Sam, so good to be enriched again by your wise observation!  I'm going to add "walking" to my job description!

Peter Stellingwerff

posted in: Walking Like Jesus

Thank-you for these words! :) 

A number of our churches are engaged in learning about how to rightly understand godly authenticity through the Ridder Church Renewal Process. To continue to build on what you have shared, Syd, I'd like to share some of the insights from the Ridder Process.

True authenticity happens when you bring all of what you know about yourself to all of what you know about God. I find that this fits perfectly with what you share under #1. Such a life of reflecting and growing through various avenues of spiritual formation/practices leads to continuous transformation of our knowledge (as well as directly impacting how we live) of our self and of God; which is connected to your second point.

A third value to consider when discussing authenticity is the growth point to challenge our strident individual practice: authentic community, that is, a community of people who share and sustain a common purpose with one another. It is in these small communities of individuals supporting one another in the practice of authenticity that the Spirit works to admonish, challenge, encourage, and help one another in truth, with love and patience. (1 Thes 5.14) Others helps us see our blind spots, being in community helps us live in God's design (i.e. relationally) and helps us to experience the very fundamental Christian truth: transformation does not happen without submission. In particular, such communities are the only safe place to be authentic before others because they are the only place where we might hear that what we know of ourselves is not true in light of what we know of God. 

When we "fill out" what we understand about authenticity in this way, we see that the key value is not simply saying what's so for you as you are right now, but coming to understanding and action surrounding where Christ through the Spirit is leading you to be transformed to the Father's design. In authenticity, we are coming to terms with the old that needs to go and the new creation that has come (or is coming!) (2 Cor 5.17)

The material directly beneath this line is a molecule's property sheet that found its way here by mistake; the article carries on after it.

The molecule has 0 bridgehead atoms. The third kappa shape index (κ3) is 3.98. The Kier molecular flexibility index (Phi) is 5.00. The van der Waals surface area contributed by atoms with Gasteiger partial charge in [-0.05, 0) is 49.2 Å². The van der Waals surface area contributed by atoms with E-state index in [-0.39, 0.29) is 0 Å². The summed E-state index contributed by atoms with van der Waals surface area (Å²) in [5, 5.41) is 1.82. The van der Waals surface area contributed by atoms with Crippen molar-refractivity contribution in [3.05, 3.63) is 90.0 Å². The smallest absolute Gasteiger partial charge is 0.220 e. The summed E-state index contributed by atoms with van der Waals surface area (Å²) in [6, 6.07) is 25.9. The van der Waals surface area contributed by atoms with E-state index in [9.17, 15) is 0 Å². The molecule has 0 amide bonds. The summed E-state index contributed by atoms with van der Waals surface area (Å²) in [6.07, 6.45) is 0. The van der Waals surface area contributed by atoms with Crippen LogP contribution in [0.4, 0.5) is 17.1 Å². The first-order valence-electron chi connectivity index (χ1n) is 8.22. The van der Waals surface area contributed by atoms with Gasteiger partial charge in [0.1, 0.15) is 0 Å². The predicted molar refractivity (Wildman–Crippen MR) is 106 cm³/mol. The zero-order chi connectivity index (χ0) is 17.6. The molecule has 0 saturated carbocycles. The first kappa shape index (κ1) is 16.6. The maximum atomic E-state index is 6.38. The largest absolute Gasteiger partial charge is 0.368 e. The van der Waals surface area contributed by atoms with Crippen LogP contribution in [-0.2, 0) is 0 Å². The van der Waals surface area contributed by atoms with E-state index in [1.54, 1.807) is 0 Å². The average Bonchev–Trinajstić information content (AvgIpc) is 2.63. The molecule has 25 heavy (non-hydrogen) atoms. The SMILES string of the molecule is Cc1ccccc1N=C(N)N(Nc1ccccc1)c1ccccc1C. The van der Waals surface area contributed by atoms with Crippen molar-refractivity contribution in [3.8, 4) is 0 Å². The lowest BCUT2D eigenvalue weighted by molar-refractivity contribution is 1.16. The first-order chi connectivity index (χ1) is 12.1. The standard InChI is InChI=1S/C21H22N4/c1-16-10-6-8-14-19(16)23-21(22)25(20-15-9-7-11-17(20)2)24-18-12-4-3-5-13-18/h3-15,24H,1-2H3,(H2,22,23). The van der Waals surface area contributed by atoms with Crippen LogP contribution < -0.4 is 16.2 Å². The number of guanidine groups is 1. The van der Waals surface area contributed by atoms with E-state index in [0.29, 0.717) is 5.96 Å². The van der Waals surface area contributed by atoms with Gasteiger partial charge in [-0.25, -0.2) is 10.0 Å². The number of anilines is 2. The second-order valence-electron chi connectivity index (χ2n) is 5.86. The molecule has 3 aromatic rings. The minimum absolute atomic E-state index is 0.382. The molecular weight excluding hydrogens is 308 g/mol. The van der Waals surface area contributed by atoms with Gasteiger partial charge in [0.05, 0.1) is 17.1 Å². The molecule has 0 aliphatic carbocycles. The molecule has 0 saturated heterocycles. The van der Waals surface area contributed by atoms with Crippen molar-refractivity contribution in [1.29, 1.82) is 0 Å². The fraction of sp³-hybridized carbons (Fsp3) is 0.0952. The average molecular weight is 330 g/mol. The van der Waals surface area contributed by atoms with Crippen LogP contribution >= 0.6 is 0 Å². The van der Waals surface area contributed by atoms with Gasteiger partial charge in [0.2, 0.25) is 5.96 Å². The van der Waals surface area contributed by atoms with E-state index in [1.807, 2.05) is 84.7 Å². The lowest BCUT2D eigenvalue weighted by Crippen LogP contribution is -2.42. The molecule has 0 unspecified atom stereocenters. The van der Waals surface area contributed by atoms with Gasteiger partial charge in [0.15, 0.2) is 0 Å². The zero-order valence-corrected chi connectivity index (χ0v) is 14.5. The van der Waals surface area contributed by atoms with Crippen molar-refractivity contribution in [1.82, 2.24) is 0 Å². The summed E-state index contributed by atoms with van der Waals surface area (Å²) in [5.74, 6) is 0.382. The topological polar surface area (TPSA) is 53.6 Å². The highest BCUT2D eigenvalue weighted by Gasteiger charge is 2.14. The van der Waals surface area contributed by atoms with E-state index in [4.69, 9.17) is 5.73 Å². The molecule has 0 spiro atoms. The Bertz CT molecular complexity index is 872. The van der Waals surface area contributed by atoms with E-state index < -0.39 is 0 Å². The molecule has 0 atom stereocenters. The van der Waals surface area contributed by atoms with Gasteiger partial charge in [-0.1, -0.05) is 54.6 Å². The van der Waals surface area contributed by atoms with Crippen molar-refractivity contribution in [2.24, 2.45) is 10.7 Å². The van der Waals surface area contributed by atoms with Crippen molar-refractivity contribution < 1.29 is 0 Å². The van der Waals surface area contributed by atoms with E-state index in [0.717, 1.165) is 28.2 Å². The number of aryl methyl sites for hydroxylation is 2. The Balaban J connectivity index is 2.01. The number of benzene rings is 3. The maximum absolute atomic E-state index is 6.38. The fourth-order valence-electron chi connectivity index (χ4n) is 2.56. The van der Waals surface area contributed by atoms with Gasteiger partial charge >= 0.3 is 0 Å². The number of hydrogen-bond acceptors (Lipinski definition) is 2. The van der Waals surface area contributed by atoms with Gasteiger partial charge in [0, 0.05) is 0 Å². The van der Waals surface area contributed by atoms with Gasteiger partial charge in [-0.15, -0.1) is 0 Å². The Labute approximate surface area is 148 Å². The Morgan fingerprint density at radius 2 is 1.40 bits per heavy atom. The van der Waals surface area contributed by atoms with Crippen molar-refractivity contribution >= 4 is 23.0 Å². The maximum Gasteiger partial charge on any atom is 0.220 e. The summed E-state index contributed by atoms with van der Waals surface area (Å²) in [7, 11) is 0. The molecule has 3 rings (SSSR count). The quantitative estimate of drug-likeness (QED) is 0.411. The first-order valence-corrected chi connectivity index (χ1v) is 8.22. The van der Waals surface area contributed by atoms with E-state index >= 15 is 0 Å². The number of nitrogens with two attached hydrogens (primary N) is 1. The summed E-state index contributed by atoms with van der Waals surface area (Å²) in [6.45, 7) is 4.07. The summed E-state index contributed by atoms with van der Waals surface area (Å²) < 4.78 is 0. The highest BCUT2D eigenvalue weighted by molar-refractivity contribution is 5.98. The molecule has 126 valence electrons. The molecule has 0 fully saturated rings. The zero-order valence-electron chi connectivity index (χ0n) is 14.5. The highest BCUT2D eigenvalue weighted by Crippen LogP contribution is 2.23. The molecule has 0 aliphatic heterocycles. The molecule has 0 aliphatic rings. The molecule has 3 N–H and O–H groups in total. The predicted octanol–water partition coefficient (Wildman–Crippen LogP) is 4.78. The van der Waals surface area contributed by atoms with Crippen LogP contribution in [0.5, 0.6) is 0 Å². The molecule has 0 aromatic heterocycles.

Thank you for this Syd. In my church over the last few years I hear a lot about wanting to grow in authenticity. That sounds like the "stand alone authenticity" you describe. Knowing that true authenticity is linked with spiritual practices gives us a path forward to developing real spiritual community.

Alright, Sam, you've convinced me to read this! I'll have to add my favorite line as a comment :) 

posted in: Confessions

Just ran across these words from a sermon on the Holy Spirit by A.W. Tozer:  There is more of God in Augustine's Confessions than there is in all of the books written in fundamental circles in the last fifty years. If I were on an island and I could have a pile of all the fundamental, full-gospel literature written in the last fifty years, or have Augustine's Confessions, I would give up all the rest to keep the one book because God is in that  book.

posted in: Confessions

I have no words to express my sorrow.  

I know God is sovereign.

i know God calls us to live in unity.

I know God calls us to both speak the truth and speak it in love. 

 

But on Sunday I will sit with people whose decisions will intensely impact the marginalized in society in extremely negative ways. Many do so in utter ignorance of the pain this decision has on people who don't look like them.  It is mystifying to them. 

And I know that the church has been called to reconcile around the table since its inception... but I would be lying if I didn't say that I think we have lost our way as a church... and I weep.  Not metaphorically. I've been crying a lot these past few days, and not just weeping with those who weep.  Weeping when I'm alone too.  

I fear it will get much worse before it gets better.  

posted in: Blessed

 As a student of Dr. Hamstra's, I think this is an excellent example how Augustine's "Confessions" speaks to each reader with a different perspective.  It touches everyone differently as to how the individual is not content, not satisfied, until it is home with the Father.  I don't mean "at home with Father" to be the relationship that occurs after death, but the relationship one finds through complete surrender to the will of God.  Can that surrendered relationship occur here on earth?  I'm not sure but I am praying that I find my rest in doing His will.

posted in: Confessions

Thanks for that example, Steve. It's a reminder of the importance of how as God's family we need to walk beside each other as we experience our dreams--both broken and whole.

 

Karen, here is one more example of broken dreams - couples preparing for their child and finding out that he/she has disabilities. How can we be there for them as they are forced to rethink their dreams?